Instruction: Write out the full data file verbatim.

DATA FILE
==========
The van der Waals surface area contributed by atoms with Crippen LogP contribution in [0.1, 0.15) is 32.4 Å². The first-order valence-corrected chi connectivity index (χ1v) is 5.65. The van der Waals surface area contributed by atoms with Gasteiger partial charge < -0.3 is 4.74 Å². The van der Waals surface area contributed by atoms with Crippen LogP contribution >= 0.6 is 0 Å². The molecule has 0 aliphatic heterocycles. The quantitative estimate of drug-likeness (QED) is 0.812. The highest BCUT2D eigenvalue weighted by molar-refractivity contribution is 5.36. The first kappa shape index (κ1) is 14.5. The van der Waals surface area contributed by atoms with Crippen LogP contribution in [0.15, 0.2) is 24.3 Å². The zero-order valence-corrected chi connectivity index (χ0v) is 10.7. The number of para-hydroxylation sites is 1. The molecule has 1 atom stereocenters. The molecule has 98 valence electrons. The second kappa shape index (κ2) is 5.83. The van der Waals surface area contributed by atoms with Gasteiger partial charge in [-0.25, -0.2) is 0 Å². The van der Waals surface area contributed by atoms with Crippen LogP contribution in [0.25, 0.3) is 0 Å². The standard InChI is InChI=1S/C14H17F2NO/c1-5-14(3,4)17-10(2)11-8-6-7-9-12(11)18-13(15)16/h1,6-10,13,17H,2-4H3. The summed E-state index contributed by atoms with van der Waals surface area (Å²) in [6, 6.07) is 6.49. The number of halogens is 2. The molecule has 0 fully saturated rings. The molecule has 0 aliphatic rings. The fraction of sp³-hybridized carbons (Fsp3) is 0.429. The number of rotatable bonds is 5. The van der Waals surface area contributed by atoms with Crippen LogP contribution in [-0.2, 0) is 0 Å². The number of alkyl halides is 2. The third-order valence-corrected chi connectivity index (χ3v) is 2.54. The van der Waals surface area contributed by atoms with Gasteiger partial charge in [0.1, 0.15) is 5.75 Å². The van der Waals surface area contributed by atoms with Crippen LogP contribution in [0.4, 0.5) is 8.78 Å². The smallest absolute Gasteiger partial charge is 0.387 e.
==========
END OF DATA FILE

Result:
The van der Waals surface area contributed by atoms with Crippen LogP contribution in [0.1, 0.15) is 32.4 Å². The first-order valence-corrected chi connectivity index (χ1v) is 5.65. The van der Waals surface area contributed by atoms with Gasteiger partial charge < -0.3 is 4.74 Å². The van der Waals surface area contributed by atoms with Crippen LogP contribution >= 0.6 is 0 Å². The molecule has 0 aliphatic heterocycles. The quantitative estimate of drug-likeness (QED) is 0.812. The highest BCUT2D eigenvalue weighted by molar-refractivity contribution is 5.36. The first kappa shape index (κ1) is 14.5. The van der Waals surface area contributed by atoms with Crippen LogP contribution in [0.15, 0.2) is 24.3 Å². The zero-order valence-corrected chi connectivity index (χ0v) is 10.7. The number of para-hydroxylation sites is 1. The molecule has 1 atom stereocenters. The molecule has 98 valence electrons. The second kappa shape index (κ2) is 5.83. The van der Waals surface area contributed by atoms with Gasteiger partial charge in [-0.25, -0.2) is 0 Å². The van der Waals surface area contributed by atoms with Crippen LogP contribution in [0.25, 0.3) is 0 Å². The standard InChI is InChI=1S/C14H17F2NO/c1-5-14(3,4)17-10(2)11-8-6-7-9-12(11)18-13(15)16/h1,6-10,13,17H,2-4H3. The summed E-state index contributed by atoms with van der Waals surface area (Å²) in [6, 6.07) is 6.49. The number of halogens is 2. The molecule has 0 fully saturated rings. The molecule has 0 aliphatic rings. The fraction of sp³-hybridized carbons (Fsp3) is 0.429. The number of rotatable bonds is 5. The van der Waals surface area contributed by atoms with Crippen LogP contribution in [-0.2, 0) is 0 Å². The number of alkyl halides is 2. The third-order valence-corrected chi connectivity index (χ3v) is 2.54. The van der Waals surface area contributed by atoms with Gasteiger partial charge in [0.1, 0.15) is 5.75 Å². The van der Waals surface area contributed by atoms with Crippen LogP contribution in [0.4, 0.5) is 8.78 Å². The smallest absolute Gasteiger partial charge is 0.387 e.